A viral video of Los Angeles’ Dodger Stadium sparks confusion and curiosity
A viral aerial video of Los Angeles’ Dodger Stadium has many social media users convinced that floodwaters submerged the ballpark amid Tropical Storm Hilary over the weekend. The video, which was posted by a Twitter user named @DodgersFanatic, shows a large pool of water covering the field and the stands, with only the scoreboard and some lights visible above the surface. The caption reads: “Dodger Stadium is flooded! This is insane!”
The video has been viewed over 2 million times and has received thousands of comments, likes, and retweets. Many people expressed shock and disbelief at the sight of the iconic stadium being flooded, while others questioned the authenticity of the video and wondered how it was possible.
The truth behind the video: It was an optical illusion created by a mirror
However, the video is not real. It was not taken during Tropical Storm Hilary, which did not affect Los Angeles at all. In fact, the video was not even taken recently. It was actually filmed in 2017 by a drone operator named Evan Thomas, who used a mirror to create an optical illusion that made it look like the stadium was underwater.
Thomas explained his technique in a YouTube video titled “How I made Dodger Stadium look like it was flooded”. He said he placed a large mirror on the ground near the stadium and flew his drone over it, capturing the reflection of the stadium on the mirror. He then edited the video to make it look more realistic and dramatic.
“I wanted to make something that looked like it could be real, but also something that would make people question what they were seeing,” Thomas said in the video. “I thought it would be cool to make Dodger Stadium look like it was flooded, because it’s such a recognizable landmark and it’s in a city that doesn’t get much rain.”
Thomas said he did not intend to deceive anyone or cause any panic with his video. He said he uploaded it to his YouTube channel as a creative project and a demonstration of his drone skills. He said he was surprised by how viral his video went and how many people believed it was real.
“I never expected it to get this much attention,” Thomas said. “I guess people are really fascinated by things that look impossible or out of place. I hope people enjoy it as a piece of art and not as a source of misinformation.”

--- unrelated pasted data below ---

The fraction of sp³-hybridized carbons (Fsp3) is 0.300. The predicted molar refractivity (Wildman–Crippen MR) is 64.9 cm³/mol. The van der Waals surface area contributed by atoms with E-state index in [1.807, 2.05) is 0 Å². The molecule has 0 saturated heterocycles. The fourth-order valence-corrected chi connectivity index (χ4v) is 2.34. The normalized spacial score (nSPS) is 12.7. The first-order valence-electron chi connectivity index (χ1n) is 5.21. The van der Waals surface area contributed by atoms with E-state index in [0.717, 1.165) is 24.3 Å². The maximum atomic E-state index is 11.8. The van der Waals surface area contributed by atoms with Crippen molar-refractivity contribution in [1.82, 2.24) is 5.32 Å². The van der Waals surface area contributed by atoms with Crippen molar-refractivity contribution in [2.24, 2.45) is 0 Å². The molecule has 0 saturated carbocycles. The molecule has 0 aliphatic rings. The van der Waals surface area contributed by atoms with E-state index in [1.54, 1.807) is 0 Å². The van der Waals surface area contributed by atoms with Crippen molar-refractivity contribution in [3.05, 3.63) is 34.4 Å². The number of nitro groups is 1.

How to spot fake videos and photos online
Thomas’ video is not the first nor the last example of fake videos and photos circulating online. With advances in technology and editing software, it has become easier for anyone to create and share manipulated images and videos that can fool or mislead viewers.
However, there are also ways to spot fake videos and photos online and avoid falling for them. Here are some tips:
- Check the source. Always look at where the video or photo came from and who posted it. Is it from a reputable news outlet or a verified account? Or is it from an unknown or suspicious source? If you are unsure about the source, do some research on it or look for other sources that can confirm or debunk the information.
- Check the date. Sometimes, old videos or photos are recycled and presented as new or relevant to current events. Look at when the video or photo was posted or taken and compare it with other sources that can verify the date.
- Check the details. Look closely at the video or photo and see if there are any inconsistencies or anomalies that can indicate manipulation. For example, are there any signs of editing, such as pixelation, blurring, cropping, or mismatched lighting? Are there any elements that look out of place or unrealistic, such as shadows, reflections, or perspective? Are there any logical errors, such as contradictions with known facts or common sense?
- Check with experts. If you are still unsure about the authenticity of a video or photo, you can consult with experts who can analyze it and provide evidence-based opinions. For example, you can use online tools such as Google Reverse Image Search or TinEye to find out where an image came from and if it has been altered. You can also use websites such as Snopes or [FactCheck.org] to find out if a video or photo has been debunked or verified by professional fact-checkers.